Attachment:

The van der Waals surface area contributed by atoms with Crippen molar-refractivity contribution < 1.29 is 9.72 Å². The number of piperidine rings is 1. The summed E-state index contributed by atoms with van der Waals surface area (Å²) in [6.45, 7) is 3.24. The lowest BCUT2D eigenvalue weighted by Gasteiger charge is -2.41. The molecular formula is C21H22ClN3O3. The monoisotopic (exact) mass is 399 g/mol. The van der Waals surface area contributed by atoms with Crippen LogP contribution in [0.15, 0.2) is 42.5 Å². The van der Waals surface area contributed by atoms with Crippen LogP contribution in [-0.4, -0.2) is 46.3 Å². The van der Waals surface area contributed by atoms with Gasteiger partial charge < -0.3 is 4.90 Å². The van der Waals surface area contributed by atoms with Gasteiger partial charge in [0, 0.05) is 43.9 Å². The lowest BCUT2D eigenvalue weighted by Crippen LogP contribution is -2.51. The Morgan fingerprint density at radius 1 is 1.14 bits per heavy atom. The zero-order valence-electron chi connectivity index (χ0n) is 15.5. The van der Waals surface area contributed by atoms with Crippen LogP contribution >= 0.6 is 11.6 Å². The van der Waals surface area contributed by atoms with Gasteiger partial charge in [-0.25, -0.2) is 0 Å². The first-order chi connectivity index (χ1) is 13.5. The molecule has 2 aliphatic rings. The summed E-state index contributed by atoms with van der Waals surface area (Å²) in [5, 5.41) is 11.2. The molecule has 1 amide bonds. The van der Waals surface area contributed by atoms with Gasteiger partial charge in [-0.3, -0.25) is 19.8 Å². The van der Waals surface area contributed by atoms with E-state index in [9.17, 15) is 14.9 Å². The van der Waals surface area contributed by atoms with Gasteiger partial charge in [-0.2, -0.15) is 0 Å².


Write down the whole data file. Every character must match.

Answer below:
The van der Waals surface area contributed by atoms with Crippen molar-refractivity contribution < 1.29 is 9.72 Å². The number of piperidine rings is 1. The summed E-state index contributed by atoms with van der Waals surface area (Å²) in [6.45, 7) is 3.24. The lowest BCUT2D eigenvalue weighted by Gasteiger charge is -2.41. The molecular formula is C21H22ClN3O3. The monoisotopic (exact) mass is 399 g/mol. The van der Waals surface area contributed by atoms with Crippen LogP contribution in [0.15, 0.2) is 42.5 Å². The van der Waals surface area contributed by atoms with Crippen LogP contribution in [-0.4, -0.2) is 46.3 Å². The van der Waals surface area contributed by atoms with Gasteiger partial charge < -0.3 is 4.90 Å². The van der Waals surface area contributed by atoms with Gasteiger partial charge in [0, 0.05) is 43.9 Å². The lowest BCUT2D eigenvalue weighted by Crippen LogP contribution is -2.51. The Morgan fingerprint density at radius 1 is 1.14 bits per heavy atom. The zero-order valence-electron chi connectivity index (χ0n) is 15.5. The van der Waals surface area contributed by atoms with Crippen LogP contribution >= 0.6 is 11.6 Å². The van der Waals surface area contributed by atoms with Gasteiger partial charge in [-0.25, -0.2) is 0 Å². The first-order chi connectivity index (χ1) is 13.5. The molecule has 2 aliphatic rings. The summed E-state index contributed by atoms with van der Waals surface area (Å²) in [5, 5.41) is 11.2. The molecule has 1 amide bonds. The van der Waals surface area contributed by atoms with Gasteiger partial charge in [-0.3, -0.25) is 19.8 Å². The van der Waals surface area contributed by atoms with E-state index in [9.17, 15) is 14.9 Å². The van der Waals surface area contributed by atoms with Gasteiger partial charge in [-0.2, -0.15) is 0 Å².